SHTEYNGART: That’s a good way to put it—you’re watching it happen. And I tried to get all the details down, and then all the research, visiting every single spot in [St.] Petersburg. The only place I missed was Yalta. I wish I’d had time to go there.

PROSE: I’ve always wanted to go to Yalta.

SHTEYNGART: Oh, it’s beautiful. It’s very Chekhovian, if you will. Chekhov all the time. On your hotel TV, there’s only the Chekhov channel.

PROSE: But how un-Chekhovian of you to torture the weakest kid in your Hebrew school class. Admitting it in your book was brave. But you know what? I thought that it was even braver of you to admit to having been a Republican. I once had a student from the former Soviet Union who said, “If you say you’re Republican in New York City, you’ll never get laid in this town again.”

SHTEYNGART: That’s good that he realizes that. There should be a big banner across Lincoln Tunnel, “Go Republican, Never Get Laid Again”—for a long, long fucking time. I mean, I was a Republican. I was at a George H.W. Bush victory party. But how could I not have been?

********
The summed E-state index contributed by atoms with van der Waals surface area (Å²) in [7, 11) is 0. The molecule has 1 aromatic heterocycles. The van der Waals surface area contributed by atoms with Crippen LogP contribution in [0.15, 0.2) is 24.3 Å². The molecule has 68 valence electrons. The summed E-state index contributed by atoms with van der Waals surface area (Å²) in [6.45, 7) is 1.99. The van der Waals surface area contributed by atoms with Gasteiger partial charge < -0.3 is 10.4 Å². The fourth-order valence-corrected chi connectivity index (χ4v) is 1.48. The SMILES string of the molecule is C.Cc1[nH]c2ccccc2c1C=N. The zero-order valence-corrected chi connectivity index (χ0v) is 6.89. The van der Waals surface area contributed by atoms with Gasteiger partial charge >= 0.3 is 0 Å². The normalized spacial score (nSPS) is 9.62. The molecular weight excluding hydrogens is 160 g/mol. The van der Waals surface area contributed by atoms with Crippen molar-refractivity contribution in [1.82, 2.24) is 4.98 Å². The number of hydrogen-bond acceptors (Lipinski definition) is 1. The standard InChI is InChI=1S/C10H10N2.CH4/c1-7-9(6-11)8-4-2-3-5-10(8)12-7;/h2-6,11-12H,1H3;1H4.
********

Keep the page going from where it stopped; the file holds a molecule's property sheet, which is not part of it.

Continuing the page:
PROSE: How could you not have been? I have friends with Russian parents who are still Republican.

SHTEYNGART: Oh, my parents are definitely conservative. There’s that part in the book where my relative says, “Obama should be president. But of African country. This is white country.” It’s not a culture that privileges empathy for other people. You stick to your own kind. In a way, it’s almost like Italy. But Italy has sun and tomatoes, and Russia just has real problems.

PROSE: Little Failure is a great title. How’d you come up with a two-word title that’s funny?

SHTEYNGART: Now for this, I’ve really got to say, “God bless my mom.”

PROSE: “I wanna thank my mom—for making it so easy for me.” I have to tell you that your book also made me want to go into therapy immediately.